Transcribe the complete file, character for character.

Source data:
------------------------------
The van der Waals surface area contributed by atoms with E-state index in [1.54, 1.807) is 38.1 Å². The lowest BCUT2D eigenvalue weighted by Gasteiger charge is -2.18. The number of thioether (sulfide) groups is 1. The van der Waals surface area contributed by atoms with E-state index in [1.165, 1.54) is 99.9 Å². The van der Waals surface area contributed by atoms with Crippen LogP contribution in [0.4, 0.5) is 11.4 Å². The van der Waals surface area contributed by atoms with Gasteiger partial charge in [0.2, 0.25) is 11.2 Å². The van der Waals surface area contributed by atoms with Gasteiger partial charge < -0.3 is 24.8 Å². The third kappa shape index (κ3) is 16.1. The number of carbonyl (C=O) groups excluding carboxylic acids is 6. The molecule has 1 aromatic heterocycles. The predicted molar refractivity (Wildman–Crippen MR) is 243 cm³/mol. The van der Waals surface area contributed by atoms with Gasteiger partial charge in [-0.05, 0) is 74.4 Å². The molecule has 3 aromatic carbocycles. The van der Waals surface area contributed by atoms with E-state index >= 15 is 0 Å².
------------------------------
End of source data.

The van der Waals surface area contributed by atoms with E-state index in [1.54, 1.807) is 38.1 Å². The lowest BCUT2D eigenvalue weighted by Gasteiger charge is -2.18. The number of thioether (sulfide) groups is 1. The van der Waals surface area contributed by atoms with E-state index in [1.165, 1.54) is 99.9 Å². The van der Waals surface area contributed by atoms with Crippen LogP contribution in [0.4, 0.5) is 11.4 Å². The van der Waals surface area contributed by atoms with Gasteiger partial charge in [0.2, 0.25) is 11.2 Å². The van der Waals surface area contributed by atoms with Gasteiger partial charge < -0.3 is 24.8 Å². The third kappa shape index (κ3) is 16.1. The number of carbonyl (C=O) groups excluding carboxylic acids is 6. The molecule has 1 aromatic heterocycles. The predicted molar refractivity (Wildman–Crippen MR) is 243 cm³/mol. The van der Waals surface area contributed by atoms with Gasteiger partial charge in [-0.05, 0) is 74.4 Å². The molecule has 3 aromatic carbocycles. The van der Waals surface area contributed by atoms with E-state index >= 15 is 0 Å².